Guest Post Courtenay: Full to the Brim

My bucket is brimming, full to the very top of life, children, love, joy, and creativity.  With every step I take, I carry it carefully, trying to keep every golden drop safely in the bucket so I don’t waste a moment.My bucket contains everything I have always wanted, everything my heart has ever desired:

The love of my life, my husband, who walks hand-in-hand with me on the journey of our life together.  He is patient, gentle and loving.  He is funny, smart and responsible.  He makes me smile, laugh and blush every day.  He is a caring and selfless father.  Best of all? He loves me.  And he would rather spend any minute of his spare time with me and with our kids than any pastime.  He is mine and I am his and I have never — not once — questioned that bond.  We are supposed to be us.If my husband is the love of my life, my children are its purpose.  We waited until we were darn old to start our family and my, oh my, was it ever worth the wait.  I see absolute perfection in my children – I’m not saying that they are perfect, but that they are perfectly themselves and their little selves fit perfectly into my heart, like interlocking puzzle pieces snapping together to form a complete picture.  I have never felt more at peace than I do holding a sleepy babe in my arms, my world both infinitesimal and exponentially huge at one.  I am struck breathless by each of them daily as I watch them grow, learn and discover.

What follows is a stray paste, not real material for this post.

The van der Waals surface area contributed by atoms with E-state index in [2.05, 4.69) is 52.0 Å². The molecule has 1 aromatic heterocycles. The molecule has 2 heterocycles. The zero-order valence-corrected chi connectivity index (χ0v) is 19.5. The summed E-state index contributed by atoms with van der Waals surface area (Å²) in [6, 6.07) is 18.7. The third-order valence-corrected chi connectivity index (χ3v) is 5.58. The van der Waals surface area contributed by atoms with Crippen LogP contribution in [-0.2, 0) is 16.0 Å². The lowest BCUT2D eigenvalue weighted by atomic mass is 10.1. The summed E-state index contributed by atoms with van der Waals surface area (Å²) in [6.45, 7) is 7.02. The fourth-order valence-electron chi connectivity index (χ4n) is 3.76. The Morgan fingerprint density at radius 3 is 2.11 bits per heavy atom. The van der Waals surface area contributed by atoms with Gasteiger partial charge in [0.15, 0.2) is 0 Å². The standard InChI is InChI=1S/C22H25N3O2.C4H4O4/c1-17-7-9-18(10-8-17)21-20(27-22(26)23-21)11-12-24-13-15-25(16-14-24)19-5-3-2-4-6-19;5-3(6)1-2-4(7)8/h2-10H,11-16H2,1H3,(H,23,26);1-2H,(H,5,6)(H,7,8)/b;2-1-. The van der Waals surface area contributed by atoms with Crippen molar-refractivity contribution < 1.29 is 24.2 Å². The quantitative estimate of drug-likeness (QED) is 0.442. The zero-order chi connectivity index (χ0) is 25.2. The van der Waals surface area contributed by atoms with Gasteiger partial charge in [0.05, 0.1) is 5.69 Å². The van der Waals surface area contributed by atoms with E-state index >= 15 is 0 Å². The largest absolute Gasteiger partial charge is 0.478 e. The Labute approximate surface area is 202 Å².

From these fertile grounds of love and joy, creativity springs like a geyser.  Motherhood unlocked my voice and it sings, sings, sings.  I write, I dance, I sing, I play and I love every minute of it.  I don’t care who is watching and I am happy to make a gushing fool of myself.